mikeoakes2@a... wrote:

05/01/2002

> d.broadhurst@o... writes:

>

> > Thanks for the clarification, Mike.

> > But Shane's question was not answered by either of us:

> > is there a Lucas mersenne pseudoprime,

> > M(p)=2^p-1 with prime p and composite M(p)

> > and one of the two tests satisfied?

> > It's a nice question!

> >

> I have obtained a partial answer to this question: there is no such

Mersenne with (prime or composite) p <= 4500. [I'm sure you'll

appreciate the number of CPU cycles that went into this result,

David -- L(2^4499) is quite big! -- did I compute it? -- "Were

there but world enough and time", as the poet put it...]

> However, I expect there actually to be infinitely many such

Mersennes, for the following reason:- about one in 100,000 integers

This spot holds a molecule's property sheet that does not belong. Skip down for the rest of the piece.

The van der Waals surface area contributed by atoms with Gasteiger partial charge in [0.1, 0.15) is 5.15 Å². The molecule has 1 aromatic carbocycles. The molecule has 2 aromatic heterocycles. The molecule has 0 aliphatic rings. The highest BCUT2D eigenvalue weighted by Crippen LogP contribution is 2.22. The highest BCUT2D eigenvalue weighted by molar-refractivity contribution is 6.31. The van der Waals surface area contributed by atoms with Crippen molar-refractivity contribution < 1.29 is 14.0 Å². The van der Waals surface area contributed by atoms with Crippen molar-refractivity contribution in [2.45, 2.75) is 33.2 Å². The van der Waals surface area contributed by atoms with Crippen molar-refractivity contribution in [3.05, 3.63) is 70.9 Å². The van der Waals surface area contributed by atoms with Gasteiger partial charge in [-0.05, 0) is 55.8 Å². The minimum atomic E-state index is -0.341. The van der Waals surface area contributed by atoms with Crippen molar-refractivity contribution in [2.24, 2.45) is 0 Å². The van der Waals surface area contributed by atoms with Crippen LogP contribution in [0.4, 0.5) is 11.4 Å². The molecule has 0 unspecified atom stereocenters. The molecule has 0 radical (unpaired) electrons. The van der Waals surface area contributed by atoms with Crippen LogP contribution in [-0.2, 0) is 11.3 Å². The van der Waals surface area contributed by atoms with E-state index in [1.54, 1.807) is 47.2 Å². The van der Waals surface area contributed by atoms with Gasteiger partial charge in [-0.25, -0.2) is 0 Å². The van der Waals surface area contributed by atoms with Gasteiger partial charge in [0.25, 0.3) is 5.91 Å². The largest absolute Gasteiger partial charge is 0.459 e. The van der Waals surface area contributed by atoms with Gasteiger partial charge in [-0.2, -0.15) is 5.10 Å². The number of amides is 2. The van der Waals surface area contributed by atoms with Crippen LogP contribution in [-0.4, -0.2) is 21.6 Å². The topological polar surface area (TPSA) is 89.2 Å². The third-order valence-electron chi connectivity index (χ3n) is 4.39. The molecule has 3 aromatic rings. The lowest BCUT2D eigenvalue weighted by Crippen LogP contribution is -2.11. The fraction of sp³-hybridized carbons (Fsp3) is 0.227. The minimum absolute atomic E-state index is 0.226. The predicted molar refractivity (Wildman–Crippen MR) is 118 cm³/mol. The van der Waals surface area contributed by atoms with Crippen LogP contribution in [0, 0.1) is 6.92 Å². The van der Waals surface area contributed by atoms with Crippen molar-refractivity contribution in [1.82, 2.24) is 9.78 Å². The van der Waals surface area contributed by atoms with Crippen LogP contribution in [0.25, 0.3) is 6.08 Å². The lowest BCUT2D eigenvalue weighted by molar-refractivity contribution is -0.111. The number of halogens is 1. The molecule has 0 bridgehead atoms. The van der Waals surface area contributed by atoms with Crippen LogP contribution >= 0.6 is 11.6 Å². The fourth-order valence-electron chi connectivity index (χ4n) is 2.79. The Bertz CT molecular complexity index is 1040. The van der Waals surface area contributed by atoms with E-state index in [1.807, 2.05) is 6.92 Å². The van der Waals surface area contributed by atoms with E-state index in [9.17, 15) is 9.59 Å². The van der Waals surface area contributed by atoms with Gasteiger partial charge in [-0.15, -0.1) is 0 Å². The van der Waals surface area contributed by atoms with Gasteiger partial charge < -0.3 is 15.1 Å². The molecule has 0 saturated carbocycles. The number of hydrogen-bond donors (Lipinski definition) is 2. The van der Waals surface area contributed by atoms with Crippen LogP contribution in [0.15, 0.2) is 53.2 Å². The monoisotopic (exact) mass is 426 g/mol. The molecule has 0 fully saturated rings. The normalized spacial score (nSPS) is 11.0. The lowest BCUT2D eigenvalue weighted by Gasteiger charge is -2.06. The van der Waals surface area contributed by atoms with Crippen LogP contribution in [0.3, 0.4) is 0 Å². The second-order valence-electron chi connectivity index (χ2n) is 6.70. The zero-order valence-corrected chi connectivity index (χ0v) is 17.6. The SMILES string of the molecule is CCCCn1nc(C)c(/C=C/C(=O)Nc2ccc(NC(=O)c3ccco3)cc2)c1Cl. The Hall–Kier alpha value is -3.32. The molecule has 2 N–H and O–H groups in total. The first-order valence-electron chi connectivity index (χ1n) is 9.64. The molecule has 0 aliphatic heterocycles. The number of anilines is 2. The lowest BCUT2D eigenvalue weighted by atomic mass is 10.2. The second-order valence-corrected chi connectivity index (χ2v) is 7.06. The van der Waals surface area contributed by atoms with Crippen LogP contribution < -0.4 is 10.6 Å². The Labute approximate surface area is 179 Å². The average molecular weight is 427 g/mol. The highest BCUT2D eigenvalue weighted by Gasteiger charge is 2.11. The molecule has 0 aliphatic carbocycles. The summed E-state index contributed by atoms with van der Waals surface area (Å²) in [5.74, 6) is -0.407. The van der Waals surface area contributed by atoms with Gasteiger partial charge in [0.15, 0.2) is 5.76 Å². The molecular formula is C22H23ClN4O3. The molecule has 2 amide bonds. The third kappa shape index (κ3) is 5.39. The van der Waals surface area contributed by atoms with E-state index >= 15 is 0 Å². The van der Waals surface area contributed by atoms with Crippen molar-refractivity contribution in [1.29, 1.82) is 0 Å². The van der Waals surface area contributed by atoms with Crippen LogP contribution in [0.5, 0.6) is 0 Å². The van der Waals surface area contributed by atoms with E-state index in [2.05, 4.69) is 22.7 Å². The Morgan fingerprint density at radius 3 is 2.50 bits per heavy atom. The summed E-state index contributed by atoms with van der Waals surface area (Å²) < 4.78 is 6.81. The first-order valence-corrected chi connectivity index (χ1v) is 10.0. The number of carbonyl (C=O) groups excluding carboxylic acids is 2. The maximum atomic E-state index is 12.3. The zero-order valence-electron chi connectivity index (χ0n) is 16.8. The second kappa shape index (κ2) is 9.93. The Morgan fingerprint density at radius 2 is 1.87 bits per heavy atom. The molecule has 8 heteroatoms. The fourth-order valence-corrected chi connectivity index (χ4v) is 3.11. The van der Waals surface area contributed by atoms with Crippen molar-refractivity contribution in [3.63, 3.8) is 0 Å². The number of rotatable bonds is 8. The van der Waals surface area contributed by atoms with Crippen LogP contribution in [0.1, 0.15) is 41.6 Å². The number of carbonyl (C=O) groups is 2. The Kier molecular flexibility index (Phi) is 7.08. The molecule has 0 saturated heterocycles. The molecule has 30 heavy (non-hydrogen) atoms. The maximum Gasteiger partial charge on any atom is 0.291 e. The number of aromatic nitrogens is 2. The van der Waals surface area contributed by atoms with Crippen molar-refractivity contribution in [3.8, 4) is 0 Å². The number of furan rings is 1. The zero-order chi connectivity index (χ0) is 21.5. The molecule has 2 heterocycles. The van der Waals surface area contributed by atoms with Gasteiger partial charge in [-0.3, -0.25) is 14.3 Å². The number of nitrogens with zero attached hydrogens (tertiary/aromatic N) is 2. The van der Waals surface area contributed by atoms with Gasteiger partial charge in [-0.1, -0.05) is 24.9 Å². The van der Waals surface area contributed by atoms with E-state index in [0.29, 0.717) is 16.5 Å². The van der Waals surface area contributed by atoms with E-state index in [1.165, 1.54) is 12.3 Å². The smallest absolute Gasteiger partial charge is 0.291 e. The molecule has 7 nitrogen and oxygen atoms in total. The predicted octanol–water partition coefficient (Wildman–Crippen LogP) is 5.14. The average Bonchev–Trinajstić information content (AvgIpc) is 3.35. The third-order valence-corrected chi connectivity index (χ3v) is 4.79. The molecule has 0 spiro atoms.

are "Lucas pseudoprimes" (as defined in my previous posting), the

first being 15251=101*151, the 23rd

> being 1970299=199*9901 - and no, they don't ALL have just 2 primes

factors:-). So, if there is nothing special about the form (2^n-1)

(a big IF), and if the density of these pseudoprimes doesn't

decrease too much with increasing size (another big IF), then one

would expect about 1 in 100,000 Mersennes to be Lucas pseudoprimes.

> Anyone up to shedding light on these IFs, and/or extending the

search range

> above p=4500?

> Mike Oakes

Hello Mike, You had sent me a program for this, could you send it

again?

I am wondering if PRP/Newpen can be verified first by:

L(2^n-1) mod (k*2^n +/-1)=0

Then if positive execute PRP, and finally proth.

Does the 1/100,000 probability still hold?

What do you think about this variation?